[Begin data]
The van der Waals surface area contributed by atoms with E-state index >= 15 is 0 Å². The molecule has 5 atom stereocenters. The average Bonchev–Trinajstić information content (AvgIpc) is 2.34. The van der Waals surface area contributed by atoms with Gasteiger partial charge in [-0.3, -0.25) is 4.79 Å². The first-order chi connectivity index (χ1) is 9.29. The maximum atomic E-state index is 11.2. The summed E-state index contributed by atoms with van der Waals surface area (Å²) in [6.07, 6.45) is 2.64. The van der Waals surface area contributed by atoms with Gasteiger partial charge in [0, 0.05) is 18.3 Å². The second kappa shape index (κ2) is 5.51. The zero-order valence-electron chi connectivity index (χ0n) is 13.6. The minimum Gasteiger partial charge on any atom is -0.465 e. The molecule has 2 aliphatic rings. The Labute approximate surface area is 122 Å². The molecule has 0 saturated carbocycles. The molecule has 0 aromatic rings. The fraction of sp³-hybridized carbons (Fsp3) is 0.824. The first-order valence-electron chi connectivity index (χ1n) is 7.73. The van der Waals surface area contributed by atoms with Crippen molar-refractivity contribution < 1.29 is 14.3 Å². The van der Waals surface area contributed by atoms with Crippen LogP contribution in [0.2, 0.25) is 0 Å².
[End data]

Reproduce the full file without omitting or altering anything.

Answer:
The van der Waals surface area contributed by atoms with E-state index >= 15 is 0 Å². The molecule has 5 atom stereocenters. The average Bonchev–Trinajstić information content (AvgIpc) is 2.34. The van der Waals surface area contributed by atoms with Gasteiger partial charge in [-0.3, -0.25) is 4.79 Å². The first-order chi connectivity index (χ1) is 9.29. The maximum atomic E-state index is 11.2. The summed E-state index contributed by atoms with van der Waals surface area (Å²) in [6.07, 6.45) is 2.64. The van der Waals surface area contributed by atoms with Gasteiger partial charge in [0, 0.05) is 18.3 Å². The second kappa shape index (κ2) is 5.51. The zero-order valence-electron chi connectivity index (χ0n) is 13.6. The minimum Gasteiger partial charge on any atom is -0.465 e. The molecule has 2 aliphatic rings. The Labute approximate surface area is 122 Å². The molecule has 0 saturated carbocycles. The molecule has 0 aromatic rings. The fraction of sp³-hybridized carbons (Fsp3) is 0.824. The first-order valence-electron chi connectivity index (χ1n) is 7.73. The van der Waals surface area contributed by atoms with Crippen molar-refractivity contribution < 1.29 is 14.3 Å². The van der Waals surface area contributed by atoms with Crippen LogP contribution in [0.2, 0.25) is 0 Å².